The Wave

Set in the tiny Norwegian village of Geiranger, The Wave is led by Kristoffer Joner’s Kristian, a geologist who is working on his last day analyzing the sturdiness of the mountain that sits above the fjord. The Wave’s opening montage reminds us that over the last 100 or so years, there have been three incidents in Norway where rockslides have instigated a tsunami that have then led to deaths of dozens of people. And Kristian has just seen signs that it’s going to happen again.

Kristian faces resistance from his superior though, who think that he’s over-reacting to the data that’s coming his way. Meanwhile Kristian’s wife, Idun (Ane Dahl Torp), is more concerned that he’s supposed to be driving their children to their new home, rather than returning to his former work to insist that a rockslide is imminent.

Kristian’s concerns fall on deaf ears, of course. And after he and his children miss the last boat out of Geiranger, the rockslide occurs -- triggering a 300-foot tsunami to head straight to the village, and the inhabitants only have 10 minutes to find shelter or reach the mountains for safety. Raise your hand if you are surprised.

The Wave wears its Hollywood inspiration openly and proudly. Not only is there a big red button that is just asking to be pushed, but The Wave’s lead protagonist even stares up at a creaky mountain days before it breaks free, lands in a fjord, and causes a tsunami, much in the same way that a wrestler sizes up his or her opponent.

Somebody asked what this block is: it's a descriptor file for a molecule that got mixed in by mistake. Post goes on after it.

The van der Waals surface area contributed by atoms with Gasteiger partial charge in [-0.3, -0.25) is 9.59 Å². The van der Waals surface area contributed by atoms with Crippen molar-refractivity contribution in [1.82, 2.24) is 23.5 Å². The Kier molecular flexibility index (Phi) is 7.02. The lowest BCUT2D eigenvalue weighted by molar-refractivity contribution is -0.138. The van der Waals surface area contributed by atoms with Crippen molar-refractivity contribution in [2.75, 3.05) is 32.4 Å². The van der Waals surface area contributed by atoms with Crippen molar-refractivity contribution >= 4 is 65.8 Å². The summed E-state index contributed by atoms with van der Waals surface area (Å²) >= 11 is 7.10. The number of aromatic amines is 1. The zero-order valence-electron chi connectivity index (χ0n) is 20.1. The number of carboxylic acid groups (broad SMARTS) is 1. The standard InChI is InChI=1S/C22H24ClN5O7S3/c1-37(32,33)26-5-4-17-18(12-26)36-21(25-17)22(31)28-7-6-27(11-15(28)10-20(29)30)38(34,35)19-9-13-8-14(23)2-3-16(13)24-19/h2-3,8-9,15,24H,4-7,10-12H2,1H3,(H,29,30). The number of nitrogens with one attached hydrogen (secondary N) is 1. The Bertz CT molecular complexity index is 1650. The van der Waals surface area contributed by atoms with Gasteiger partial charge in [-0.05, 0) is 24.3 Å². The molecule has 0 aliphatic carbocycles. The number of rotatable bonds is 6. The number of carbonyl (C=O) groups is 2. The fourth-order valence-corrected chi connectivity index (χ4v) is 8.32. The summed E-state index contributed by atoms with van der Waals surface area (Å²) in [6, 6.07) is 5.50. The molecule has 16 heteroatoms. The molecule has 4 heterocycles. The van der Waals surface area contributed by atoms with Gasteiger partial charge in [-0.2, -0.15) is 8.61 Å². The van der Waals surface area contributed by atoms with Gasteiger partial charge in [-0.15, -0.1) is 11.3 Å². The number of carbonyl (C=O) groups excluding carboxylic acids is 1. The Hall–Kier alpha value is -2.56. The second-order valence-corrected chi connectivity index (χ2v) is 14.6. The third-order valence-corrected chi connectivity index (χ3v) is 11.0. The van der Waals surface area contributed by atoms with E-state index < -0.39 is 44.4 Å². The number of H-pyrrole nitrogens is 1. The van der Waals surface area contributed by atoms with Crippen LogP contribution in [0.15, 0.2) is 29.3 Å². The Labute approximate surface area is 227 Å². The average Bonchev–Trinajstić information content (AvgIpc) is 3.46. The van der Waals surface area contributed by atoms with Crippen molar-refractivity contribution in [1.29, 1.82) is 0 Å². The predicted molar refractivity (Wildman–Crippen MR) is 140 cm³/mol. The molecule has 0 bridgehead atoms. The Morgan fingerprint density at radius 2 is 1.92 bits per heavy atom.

Because of this, at times, The Wave is kind of stupid. But the magnificently named director Roar Uthaug and writers John Kare Raake and Harald Rosenlow-Eeg also know that these sequences, which American cinema has been replicating for decades, are a shorthand between the film and its audience. And they do the necessary job of increasing dread, raising the stakes and creating a connection between us and the nervous lead.

But while it embraces the formula and cliché of the disaster genre, The Wave is also proudly Norwegian and European, and this mixture of a quaint locale with Hollywood panache makes it refreshingly original. Unfortunately, The Wave gets caught and flounders in between these two worlds. Without the budget to compliment its one impressive disaster sequence, The Wave repeatedly threatens to descend into hackneyed mediocrity that wouldn’t look out of place as a TV movie. It avoids this embarrassment by focusing on the human aspects of such a devastation, which is a welcome relief from the stock characters, wails of dialogue, and usual conflicts that The Wave uses and steals from the hoards of other disaster films.

The Wave is ultimately too ambitious for its own good. While it commendably tries to play Hollywood at its own game, it takes too long for the tsunami to hit and catalyse the film. Before that point it goes through a check-list of disaster cliché. There’s the conflicted family, bratty teenager, know-it-all boss, moments of infuriating stupidity, and hero that’s just left his job and wants to save his family.

All of this is just a bit more bearable because of the quaint, appealing European locale and eccentric characters. While, despite the waiting time, once the tsunami is triggered excitement instantly grows. After the disaster has struck, The Wave takes an original twist on the genre by focusing on the brutal human struggles and problems that would arise in such a situation. Sure, we also have to see Kristian trekking back down in Geiranger in order to find his family, but along the way he encounters a series of dank and unpleasant findings that give The Wave an edge that the genre often lacks.

Which makes it even more of a shame that its finale feels rushed and goes out of its way to unnecessarily add extra drama. Because of its lack of budget and scope, The Wave is more of a cutesy homage rather than a formidable rival to its Hollywood peers.

Gregory Wakeman